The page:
At the same time, there is a wide selection of off-the-shelf campaigns that can work very well in most contexts. See also, The Latest on Church-Wide Campaigns – 2016 and 2017’s Top 5 Church-Wide Campaigns.
A well-planned church-wide campaign
A well-planned church-wide campaign begins with the end-in-mind and builds in tailored steps that lead directly to the preferred future.
Well-planned church-wide campaigns aren’t last minute, wild-haired ideas. There aren’t impromptu work-arounds or bull-headed do-it-anyway moments.
Well-planned church-wide campaigns are calculated, shrewd and uncompromising. Anything and everything that could alter the trajectory is eliminated or deemphasized.
Well-planned church-wide campaigns begin to play out many months in advance. September campaigns are set in motion in the late spring…at the latest. February campaigns are often in play in the late fall.
See also, Behind the Scenes: Developing a Timeline for Your Church-Wide Campaign.
A well-executed church-wide campaign
Well-executed campaigns are detail oriented to the extreme. They are designed and executed with precision and moment-by-moment vigilance.
Execution is about carrying out the plan…to an exactness that may not be customary in your congregation’s experience.
Details that are often shrugged off are evaluated real-time and course corrections are swift.
Communication with all players (staff, existing group leaders, weekend service personnel, congregation) is uncompromising and exactly as planned. To the letter.
For example, all announcements (verbal, bulletin, website, email, etc,) and sermon mentions are often scripted and care is given to specific wording designed to emphasize important elements.
Example #1: In the fall of 2015 we used Saddleback’s Transformed: How God Changes You as our campaign. In place of some outdated verbiage, we inserted the following lines to recruit hosts (people who would launch their own group with their own friends):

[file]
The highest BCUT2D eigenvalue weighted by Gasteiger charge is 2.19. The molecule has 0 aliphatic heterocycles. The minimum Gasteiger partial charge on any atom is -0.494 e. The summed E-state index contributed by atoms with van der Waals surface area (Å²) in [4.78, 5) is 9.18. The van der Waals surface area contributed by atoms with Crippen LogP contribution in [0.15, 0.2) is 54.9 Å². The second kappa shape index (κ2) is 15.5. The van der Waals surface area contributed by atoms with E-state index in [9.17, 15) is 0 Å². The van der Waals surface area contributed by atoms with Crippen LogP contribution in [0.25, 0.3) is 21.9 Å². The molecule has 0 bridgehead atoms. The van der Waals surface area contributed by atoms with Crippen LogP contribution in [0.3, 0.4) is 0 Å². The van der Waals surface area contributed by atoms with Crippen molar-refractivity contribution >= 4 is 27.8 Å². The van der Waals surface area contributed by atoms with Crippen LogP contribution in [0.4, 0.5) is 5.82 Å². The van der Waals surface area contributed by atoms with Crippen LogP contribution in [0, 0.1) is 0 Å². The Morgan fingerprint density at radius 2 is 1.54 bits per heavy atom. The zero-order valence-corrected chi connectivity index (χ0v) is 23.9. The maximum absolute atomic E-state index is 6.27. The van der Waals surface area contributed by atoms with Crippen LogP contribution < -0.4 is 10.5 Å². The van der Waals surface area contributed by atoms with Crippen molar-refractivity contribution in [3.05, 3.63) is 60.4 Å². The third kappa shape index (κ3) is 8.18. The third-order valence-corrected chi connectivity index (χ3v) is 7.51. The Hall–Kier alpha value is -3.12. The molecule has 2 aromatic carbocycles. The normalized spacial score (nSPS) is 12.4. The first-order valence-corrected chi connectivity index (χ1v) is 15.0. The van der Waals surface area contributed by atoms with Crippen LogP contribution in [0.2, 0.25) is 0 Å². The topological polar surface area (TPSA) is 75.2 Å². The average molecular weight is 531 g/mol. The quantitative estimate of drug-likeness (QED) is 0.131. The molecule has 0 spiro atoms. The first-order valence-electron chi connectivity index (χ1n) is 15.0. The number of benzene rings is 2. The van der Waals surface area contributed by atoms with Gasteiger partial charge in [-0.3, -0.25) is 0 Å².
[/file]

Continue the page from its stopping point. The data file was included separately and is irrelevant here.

“If you have a couple friends you’d like to do the Transformed study with, stop off at Groups Central after the service today and pick up a Transformed Starter Kit. We’ve included everything you need to do the study with a couple friends and we’ve priced it super affordably.”
You need to note a few things:
- The wording was very specific.
- We never referred to “starting a group.”
- We made it as friend-oriented as possible: “If you have a couple friends.”
- It was intended to seem easy to do.
- We never referred to the price, only “we’ve priced it super affordably.”
This script was used dozens of times over the 8 weeks leading up to the launch of the Transformed series. Any deviation was noted and corrected immediately after the service.
Example #2: An important element of execution in a church-wide campaign is the specific narrowing of focus during the 8 weeks leading up to the launch of the weekend series. Virtually nothing else of significance competed with Transformed in 2015. On the flip side, our 2016 campaign (which was much less successful in every way) our attention slipped and too many additional items made it onto the stage for promotion.
See also, What If Narrowing the Focus Is THE Missing Ingredient? and Behind the Scenes: Preparing for a Church-Wide Campaign.